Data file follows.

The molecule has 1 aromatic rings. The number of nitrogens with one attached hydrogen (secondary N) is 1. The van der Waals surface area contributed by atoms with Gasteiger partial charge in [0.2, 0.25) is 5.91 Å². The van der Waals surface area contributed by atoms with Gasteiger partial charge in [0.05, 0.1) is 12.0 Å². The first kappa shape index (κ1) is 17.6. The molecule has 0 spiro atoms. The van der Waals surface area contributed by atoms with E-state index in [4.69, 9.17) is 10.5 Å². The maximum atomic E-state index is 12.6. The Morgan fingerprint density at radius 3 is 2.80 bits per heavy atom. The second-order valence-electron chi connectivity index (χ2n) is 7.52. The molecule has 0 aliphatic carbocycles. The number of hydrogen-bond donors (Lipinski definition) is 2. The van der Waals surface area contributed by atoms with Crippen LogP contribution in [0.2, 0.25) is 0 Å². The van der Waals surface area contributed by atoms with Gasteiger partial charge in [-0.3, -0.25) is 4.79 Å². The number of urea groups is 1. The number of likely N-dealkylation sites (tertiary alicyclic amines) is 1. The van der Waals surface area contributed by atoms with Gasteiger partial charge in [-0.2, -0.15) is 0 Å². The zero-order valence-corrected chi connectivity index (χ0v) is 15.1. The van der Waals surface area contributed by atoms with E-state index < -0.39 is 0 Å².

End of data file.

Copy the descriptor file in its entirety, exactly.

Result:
The molecule has 1 aromatic rings. The number of nitrogens with one attached hydrogen (secondary N) is 1. The van der Waals surface area contributed by atoms with Gasteiger partial charge in [0.2, 0.25) is 5.91 Å². The van der Waals surface area contributed by atoms with Gasteiger partial charge in [0.05, 0.1) is 12.0 Å². The first kappa shape index (κ1) is 17.6. The molecule has 0 spiro atoms. The van der Waals surface area contributed by atoms with E-state index in [4.69, 9.17) is 10.5 Å². The maximum atomic E-state index is 12.6. The Morgan fingerprint density at radius 3 is 2.80 bits per heavy atom. The second-order valence-electron chi connectivity index (χ2n) is 7.52. The molecule has 0 aliphatic carbocycles. The number of hydrogen-bond donors (Lipinski definition) is 2. The van der Waals surface area contributed by atoms with Crippen LogP contribution in [0.2, 0.25) is 0 Å². The van der Waals surface area contributed by atoms with Gasteiger partial charge in [-0.3, -0.25) is 4.79 Å². The number of urea groups is 1. The number of likely N-dealkylation sites (tertiary alicyclic amines) is 1. The van der Waals surface area contributed by atoms with Gasteiger partial charge in [-0.2, -0.15) is 0 Å². The zero-order valence-corrected chi connectivity index (χ0v) is 15.1. The van der Waals surface area contributed by atoms with E-state index < -0.39 is 0 Å².